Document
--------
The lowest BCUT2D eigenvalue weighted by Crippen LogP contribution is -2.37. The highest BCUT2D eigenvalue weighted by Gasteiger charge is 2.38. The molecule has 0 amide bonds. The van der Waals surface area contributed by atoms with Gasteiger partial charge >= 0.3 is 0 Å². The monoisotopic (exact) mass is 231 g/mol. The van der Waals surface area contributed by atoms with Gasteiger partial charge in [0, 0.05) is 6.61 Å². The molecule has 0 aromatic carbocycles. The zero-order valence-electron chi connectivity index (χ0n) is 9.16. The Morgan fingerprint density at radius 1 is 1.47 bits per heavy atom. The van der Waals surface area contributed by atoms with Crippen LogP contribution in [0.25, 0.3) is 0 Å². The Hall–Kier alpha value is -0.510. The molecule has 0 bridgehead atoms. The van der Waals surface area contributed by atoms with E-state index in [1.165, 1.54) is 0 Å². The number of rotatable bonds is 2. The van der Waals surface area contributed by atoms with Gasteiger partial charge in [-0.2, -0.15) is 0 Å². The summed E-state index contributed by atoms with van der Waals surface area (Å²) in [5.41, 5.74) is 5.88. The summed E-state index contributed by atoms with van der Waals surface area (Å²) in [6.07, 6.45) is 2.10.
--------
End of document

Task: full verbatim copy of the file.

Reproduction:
The lowest BCUT2D eigenvalue weighted by Crippen LogP contribution is -2.37. The highest BCUT2D eigenvalue weighted by Gasteiger charge is 2.38. The molecule has 0 amide bonds. The van der Waals surface area contributed by atoms with Gasteiger partial charge >= 0.3 is 0 Å². The monoisotopic (exact) mass is 231 g/mol. The van der Waals surface area contributed by atoms with Gasteiger partial charge in [0, 0.05) is 6.61 Å². The molecule has 0 aromatic carbocycles. The zero-order valence-electron chi connectivity index (χ0n) is 9.16. The Morgan fingerprint density at radius 1 is 1.47 bits per heavy atom. The van der Waals surface area contributed by atoms with Crippen LogP contribution in [0.25, 0.3) is 0 Å². The Hall–Kier alpha value is -0.510. The molecule has 0 bridgehead atoms. The van der Waals surface area contributed by atoms with E-state index in [1.165, 1.54) is 0 Å². The number of rotatable bonds is 2. The van der Waals surface area contributed by atoms with Gasteiger partial charge in [-0.2, -0.15) is 0 Å². The summed E-state index contributed by atoms with van der Waals surface area (Å²) in [5.41, 5.74) is 5.88. The summed E-state index contributed by atoms with van der Waals surface area (Å²) in [6.07, 6.45) is 2.10.